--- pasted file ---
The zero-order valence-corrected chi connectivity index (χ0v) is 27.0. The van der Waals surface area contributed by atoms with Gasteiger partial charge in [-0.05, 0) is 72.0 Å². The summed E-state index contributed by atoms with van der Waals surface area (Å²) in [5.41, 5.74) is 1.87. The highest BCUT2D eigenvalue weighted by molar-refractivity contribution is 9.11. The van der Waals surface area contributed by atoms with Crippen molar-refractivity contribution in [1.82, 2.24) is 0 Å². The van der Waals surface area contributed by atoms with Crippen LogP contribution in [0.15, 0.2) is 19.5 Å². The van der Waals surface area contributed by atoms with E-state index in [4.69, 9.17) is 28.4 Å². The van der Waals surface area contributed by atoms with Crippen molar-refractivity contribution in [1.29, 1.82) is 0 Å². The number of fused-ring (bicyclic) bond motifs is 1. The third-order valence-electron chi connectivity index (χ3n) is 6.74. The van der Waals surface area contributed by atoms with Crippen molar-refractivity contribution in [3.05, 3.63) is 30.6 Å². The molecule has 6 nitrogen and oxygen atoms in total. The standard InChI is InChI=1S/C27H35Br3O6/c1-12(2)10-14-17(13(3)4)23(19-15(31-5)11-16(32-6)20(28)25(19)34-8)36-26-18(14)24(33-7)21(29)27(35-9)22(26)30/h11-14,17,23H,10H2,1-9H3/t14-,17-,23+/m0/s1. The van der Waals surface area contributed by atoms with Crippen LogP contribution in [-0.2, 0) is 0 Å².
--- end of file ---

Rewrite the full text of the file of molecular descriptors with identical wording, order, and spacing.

The zero-order valence-corrected chi connectivity index (χ0v) is 27.0. The van der Waals surface area contributed by atoms with Gasteiger partial charge in [-0.05, 0) is 72.0 Å². The summed E-state index contributed by atoms with van der Waals surface area (Å²) in [5.41, 5.74) is 1.87. The highest BCUT2D eigenvalue weighted by molar-refractivity contribution is 9.11. The van der Waals surface area contributed by atoms with Crippen molar-refractivity contribution in [1.82, 2.24) is 0 Å². The van der Waals surface area contributed by atoms with Crippen LogP contribution in [0.15, 0.2) is 19.5 Å². The van der Waals surface area contributed by atoms with E-state index in [4.69, 9.17) is 28.4 Å². The van der Waals surface area contributed by atoms with Crippen molar-refractivity contribution in [1.29, 1.82) is 0 Å². The number of fused-ring (bicyclic) bond motifs is 1. The third-order valence-electron chi connectivity index (χ3n) is 6.74. The van der Waals surface area contributed by atoms with Crippen molar-refractivity contribution in [3.05, 3.63) is 30.6 Å². The molecule has 6 nitrogen and oxygen atoms in total. The standard InChI is InChI=1S/C27H35Br3O6/c1-12(2)10-14-17(13(3)4)23(19-15(31-5)11-16(32-6)20(28)25(19)34-8)36-26-18(14)24(33-7)21(29)27(35-9)22(26)30/h11-14,17,23H,10H2,1-9H3/t14-,17-,23+/m0/s1. The van der Waals surface area contributed by atoms with Crippen LogP contribution in [-0.2, 0) is 0 Å².